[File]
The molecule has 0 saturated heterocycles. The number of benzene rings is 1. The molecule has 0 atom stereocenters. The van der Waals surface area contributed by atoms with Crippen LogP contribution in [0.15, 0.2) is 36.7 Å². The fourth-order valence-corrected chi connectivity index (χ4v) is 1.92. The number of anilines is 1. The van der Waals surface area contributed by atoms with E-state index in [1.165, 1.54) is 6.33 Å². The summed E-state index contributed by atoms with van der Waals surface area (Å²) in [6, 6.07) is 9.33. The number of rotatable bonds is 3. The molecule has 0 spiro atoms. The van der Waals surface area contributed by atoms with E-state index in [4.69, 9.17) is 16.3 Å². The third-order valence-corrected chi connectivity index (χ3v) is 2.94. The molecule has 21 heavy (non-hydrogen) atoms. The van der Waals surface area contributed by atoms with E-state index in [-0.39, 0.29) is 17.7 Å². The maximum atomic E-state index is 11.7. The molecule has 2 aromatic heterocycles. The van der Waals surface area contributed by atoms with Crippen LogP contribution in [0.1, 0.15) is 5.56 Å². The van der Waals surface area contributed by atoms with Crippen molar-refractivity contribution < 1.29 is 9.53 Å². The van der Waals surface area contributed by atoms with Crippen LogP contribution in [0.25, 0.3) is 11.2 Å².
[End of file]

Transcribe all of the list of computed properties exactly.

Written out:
The molecule has 0 saturated heterocycles. The number of benzene rings is 1. The molecule has 0 atom stereocenters. The van der Waals surface area contributed by atoms with Crippen LogP contribution in [0.15, 0.2) is 36.7 Å². The fourth-order valence-corrected chi connectivity index (χ4v) is 1.92. The number of anilines is 1. The van der Waals surface area contributed by atoms with E-state index in [1.165, 1.54) is 6.33 Å². The summed E-state index contributed by atoms with van der Waals surface area (Å²) in [6, 6.07) is 9.33. The number of rotatable bonds is 3. The molecule has 0 spiro atoms. The van der Waals surface area contributed by atoms with E-state index in [4.69, 9.17) is 16.3 Å². The third-order valence-corrected chi connectivity index (χ3v) is 2.94. The molecule has 21 heavy (non-hydrogen) atoms. The van der Waals surface area contributed by atoms with E-state index in [-0.39, 0.29) is 17.7 Å². The maximum atomic E-state index is 11.7. The molecule has 2 aromatic heterocycles. The van der Waals surface area contributed by atoms with Crippen LogP contribution in [0.1, 0.15) is 5.56 Å². The van der Waals surface area contributed by atoms with Crippen molar-refractivity contribution < 1.29 is 9.53 Å². The van der Waals surface area contributed by atoms with Crippen LogP contribution in [0.25, 0.3) is 11.2 Å².